BRISTOL (Tenn./Va.) – The feeling of excitement is palpable as one walks down State Street. Small businesses prepare for the largest influx of customers since before the pandemic.

Every kind of small local business stands to benefit from the additional feet on the street following the grand opening of the Bristol Casino slated for Friday afternoon.

“I’m kind of like the kid on vacation who goes ‘mom, are we there yet? Are we there yet?’ Well, it’s time, we’re there now, so we are so excited!” said Karen Hester, The Southern Churn owner.

She has already reaped the benefits of the casino by partnering with Hard Rock to sell her fudge in Hard Rock shops across the nation and on Friday, it will be available at the Bristol Casino’s “Rock Shop.”

“We’re so excited that opening day is tomorrow, we can hardly wait! We’ve already delivered our shipment of fudge over – and our other goodies we sell them – so the shelves are stocked and we’re ready,” Hester said.

Small business owners told News Channel 11 they’ve ordered extra inventory and some have hired additional staff to meet the potential rush of patrons looking to explore Bristol as the temporary casino opens.

Hal Boyd’s father opened Boyd’s Bicycle Shop 61 years ago in downtown Bristol. He now runs it with his brother.

Boyd said he’s already seen an increase in out-of-towners visiting his shop.

“Anytime you get more people in, if they’re coming in, it’s good. You know, the more people that come, the more people that buy – hopefully. But we’re looking forward to it,” he said.

And apart from selling and repairing bicycles, Boyd also offers locksmith services.

“So we also figure that all these people get excited and lock their keys in their car when they won the big pot that we’ll be going out there to get them in their cars. And the ones that are broke, we’ll be selling them a bicycle,” he joked.

For small, family-owned restaurants nationwide, the pandemic was a killer. To Matt Shy, owner of Bristol Gardens and Grill, COVID nearly took his business down.

“We lost almost 60% of our revenue by losing caterings within one day,” he said. “We’re not just going to sit in the corner and cry.”

Shy said he wasn’t going to shy away from the opportunity to brand his business with the U.S. Department of Agriculture to become a food producer. He now grows peppers on his property in greenhouses next to his smoking pit, so that he can smoke meat, as well as produce, make, bottle, label, and sell a variety of BBQ and hot sauces.

“Caterings are little by little starting to come back, there’s a casino opening up down the road, and for the first time in two years, it feels like maybe there’s a little air under the wings and we can take a deep breath and go, ‘wow, maybe we pulled it off,'” he said.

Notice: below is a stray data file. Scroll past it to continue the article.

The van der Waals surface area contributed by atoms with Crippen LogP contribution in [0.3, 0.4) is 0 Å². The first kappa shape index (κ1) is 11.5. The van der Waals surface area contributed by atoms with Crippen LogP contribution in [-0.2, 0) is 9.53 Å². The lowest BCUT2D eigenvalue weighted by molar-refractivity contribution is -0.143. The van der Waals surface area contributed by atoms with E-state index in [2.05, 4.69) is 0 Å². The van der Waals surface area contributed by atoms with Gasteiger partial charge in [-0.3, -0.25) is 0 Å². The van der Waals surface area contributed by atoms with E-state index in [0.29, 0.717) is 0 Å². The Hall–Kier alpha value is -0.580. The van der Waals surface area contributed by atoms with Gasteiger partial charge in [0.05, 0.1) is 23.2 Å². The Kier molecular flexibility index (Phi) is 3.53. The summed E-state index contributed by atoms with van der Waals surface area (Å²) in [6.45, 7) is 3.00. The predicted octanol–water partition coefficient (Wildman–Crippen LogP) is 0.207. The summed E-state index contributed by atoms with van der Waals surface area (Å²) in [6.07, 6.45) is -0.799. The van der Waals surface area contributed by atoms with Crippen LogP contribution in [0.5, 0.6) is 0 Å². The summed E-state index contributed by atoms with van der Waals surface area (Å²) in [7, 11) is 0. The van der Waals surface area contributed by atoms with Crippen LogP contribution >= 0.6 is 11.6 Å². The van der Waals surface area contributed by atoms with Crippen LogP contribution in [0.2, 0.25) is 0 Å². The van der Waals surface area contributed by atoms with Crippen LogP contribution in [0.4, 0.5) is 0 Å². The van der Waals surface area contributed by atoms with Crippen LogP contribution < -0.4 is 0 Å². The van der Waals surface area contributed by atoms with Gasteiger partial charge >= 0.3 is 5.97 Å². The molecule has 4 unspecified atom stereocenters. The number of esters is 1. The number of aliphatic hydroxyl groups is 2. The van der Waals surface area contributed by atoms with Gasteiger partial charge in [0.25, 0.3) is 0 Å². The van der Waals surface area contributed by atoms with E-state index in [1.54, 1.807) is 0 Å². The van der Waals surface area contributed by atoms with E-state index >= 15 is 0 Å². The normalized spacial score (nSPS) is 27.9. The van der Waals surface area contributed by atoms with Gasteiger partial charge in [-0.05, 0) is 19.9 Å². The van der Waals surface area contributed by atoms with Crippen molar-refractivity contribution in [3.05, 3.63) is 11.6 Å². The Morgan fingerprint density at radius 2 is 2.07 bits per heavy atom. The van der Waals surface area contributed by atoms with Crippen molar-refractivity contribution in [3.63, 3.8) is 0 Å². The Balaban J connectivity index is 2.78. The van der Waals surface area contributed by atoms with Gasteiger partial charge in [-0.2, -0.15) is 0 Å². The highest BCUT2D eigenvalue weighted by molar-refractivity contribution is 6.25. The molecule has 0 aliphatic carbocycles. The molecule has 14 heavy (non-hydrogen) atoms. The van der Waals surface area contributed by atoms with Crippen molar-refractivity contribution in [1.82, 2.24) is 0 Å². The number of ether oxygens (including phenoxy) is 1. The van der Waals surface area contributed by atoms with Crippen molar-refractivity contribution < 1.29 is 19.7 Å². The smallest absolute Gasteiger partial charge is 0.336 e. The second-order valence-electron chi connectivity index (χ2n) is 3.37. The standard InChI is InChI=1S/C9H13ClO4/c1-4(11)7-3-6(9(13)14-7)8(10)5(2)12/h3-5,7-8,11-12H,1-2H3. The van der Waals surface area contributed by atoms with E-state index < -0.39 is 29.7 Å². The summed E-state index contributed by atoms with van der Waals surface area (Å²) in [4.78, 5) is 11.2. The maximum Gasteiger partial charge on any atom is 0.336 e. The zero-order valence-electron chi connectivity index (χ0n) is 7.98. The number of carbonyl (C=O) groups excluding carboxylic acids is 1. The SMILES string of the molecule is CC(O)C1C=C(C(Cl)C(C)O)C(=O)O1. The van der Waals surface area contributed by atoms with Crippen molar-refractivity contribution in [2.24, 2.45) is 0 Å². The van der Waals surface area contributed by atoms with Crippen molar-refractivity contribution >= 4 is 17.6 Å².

The anticipated foot traffic increase is what is building his enthusiasm, along with the professional relationships his business has built with the casino.

“I’ve actually delivered lunch and seen the project in the process, the project has come along amazing. What it looks like in there is fantastic,” Shy said. “We’re all very excited, Bristol’s needed a change, needed something to kind of drive it into the next century, so to speak.”

Another Bristol restaurant getting ready for the rise in the number of patrons this weekend is The Angry Italian.

As a Chicago native, owner Keith Yonkers hopes to welcome visitors as he was welcomed by the Bristol community when his family moved here and opened their south-Chicago-style Italian restaurant.

“I think the positive is you’re going to have that Southern hometown feeling here in Bristol, everybody’s friendly, it’s like everybody knows you, so the warmth of the town will be there,” he said, as if to his upcoming customers.

He said he wanted to remind visitors from up north that this southern town is a lot different from the fast-paced beats of big cities they might be used to.

“Don’t expect things to happen yesterday, things happen on their own accord” Yonkers warned.

He had a restaurant in Las Vegas years ago, and so he said he knows what to expect.

“I’m very familiar with working in a casino town, I worked at Caesar’s, I was at a university where a casino opened up so I saw what happens when casinos come in,” he said. “I think it’s going to be positive, but I know that with a lot of positives you get your negatives as well and I’ve seen it, I just hope it doesn’t happen here in Bristol.”

But for others, the promise of rejuvenation that the casino offers is enough.

“They have taken our dilapidated mall and created a beautiful casino, so we’re excited and all of Bristol should be proud,” Hester said.

The casino will be open to the public at 2 p.m. Friday, following which it will be open seven days a week, 24 hours a day.